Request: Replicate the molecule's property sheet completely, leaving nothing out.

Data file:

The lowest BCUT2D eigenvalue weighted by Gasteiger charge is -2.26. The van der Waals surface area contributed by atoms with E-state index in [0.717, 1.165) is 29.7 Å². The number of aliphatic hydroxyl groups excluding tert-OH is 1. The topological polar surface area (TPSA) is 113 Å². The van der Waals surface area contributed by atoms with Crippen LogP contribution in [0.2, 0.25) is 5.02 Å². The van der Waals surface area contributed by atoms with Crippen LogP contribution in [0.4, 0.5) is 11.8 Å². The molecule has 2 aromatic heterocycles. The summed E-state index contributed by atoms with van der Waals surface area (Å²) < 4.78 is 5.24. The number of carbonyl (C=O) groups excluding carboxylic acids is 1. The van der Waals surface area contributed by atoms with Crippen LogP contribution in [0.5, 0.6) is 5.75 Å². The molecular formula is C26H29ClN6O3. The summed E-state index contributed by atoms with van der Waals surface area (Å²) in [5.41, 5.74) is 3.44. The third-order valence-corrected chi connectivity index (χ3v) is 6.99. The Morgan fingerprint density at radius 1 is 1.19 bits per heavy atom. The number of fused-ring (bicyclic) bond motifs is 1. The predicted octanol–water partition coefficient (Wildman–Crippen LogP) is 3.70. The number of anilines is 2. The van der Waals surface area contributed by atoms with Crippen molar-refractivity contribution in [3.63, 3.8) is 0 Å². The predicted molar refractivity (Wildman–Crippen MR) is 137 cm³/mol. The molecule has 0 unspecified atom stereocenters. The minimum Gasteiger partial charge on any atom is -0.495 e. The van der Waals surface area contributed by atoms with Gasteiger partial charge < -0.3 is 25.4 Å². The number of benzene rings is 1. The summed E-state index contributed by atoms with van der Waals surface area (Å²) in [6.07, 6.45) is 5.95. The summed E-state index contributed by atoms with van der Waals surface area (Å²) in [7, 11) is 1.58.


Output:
The lowest BCUT2D eigenvalue weighted by Gasteiger charge is -2.26. The van der Waals surface area contributed by atoms with E-state index in [0.717, 1.165) is 29.7 Å². The number of aliphatic hydroxyl groups excluding tert-OH is 1. The topological polar surface area (TPSA) is 113 Å². The van der Waals surface area contributed by atoms with Crippen LogP contribution in [0.2, 0.25) is 5.02 Å². The van der Waals surface area contributed by atoms with Crippen LogP contribution in [0.4, 0.5) is 11.8 Å². The molecule has 2 aromatic heterocycles. The summed E-state index contributed by atoms with van der Waals surface area (Å²) < 4.78 is 5.24. The number of carbonyl (C=O) groups excluding carboxylic acids is 1. The van der Waals surface area contributed by atoms with Crippen LogP contribution in [0.5, 0.6) is 5.75 Å². The molecular formula is C26H29ClN6O3. The summed E-state index contributed by atoms with van der Waals surface area (Å²) in [5.41, 5.74) is 3.44. The third-order valence-corrected chi connectivity index (χ3v) is 6.99. The Morgan fingerprint density at radius 1 is 1.19 bits per heavy atom. The number of fused-ring (bicyclic) bond motifs is 1. The predicted octanol–water partition coefficient (Wildman–Crippen LogP) is 3.70. The number of anilines is 2. The van der Waals surface area contributed by atoms with Crippen molar-refractivity contribution in [3.63, 3.8) is 0 Å². The predicted molar refractivity (Wildman–Crippen MR) is 137 cm³/mol. The molecule has 0 unspecified atom stereocenters. The minimum Gasteiger partial charge on any atom is -0.495 e. The van der Waals surface area contributed by atoms with Gasteiger partial charge < -0.3 is 25.4 Å². The number of benzene rings is 1. The summed E-state index contributed by atoms with van der Waals surface area (Å²) in [6.07, 6.45) is 5.95. The summed E-state index contributed by atoms with van der Waals surface area (Å²) in [7, 11) is 1.58.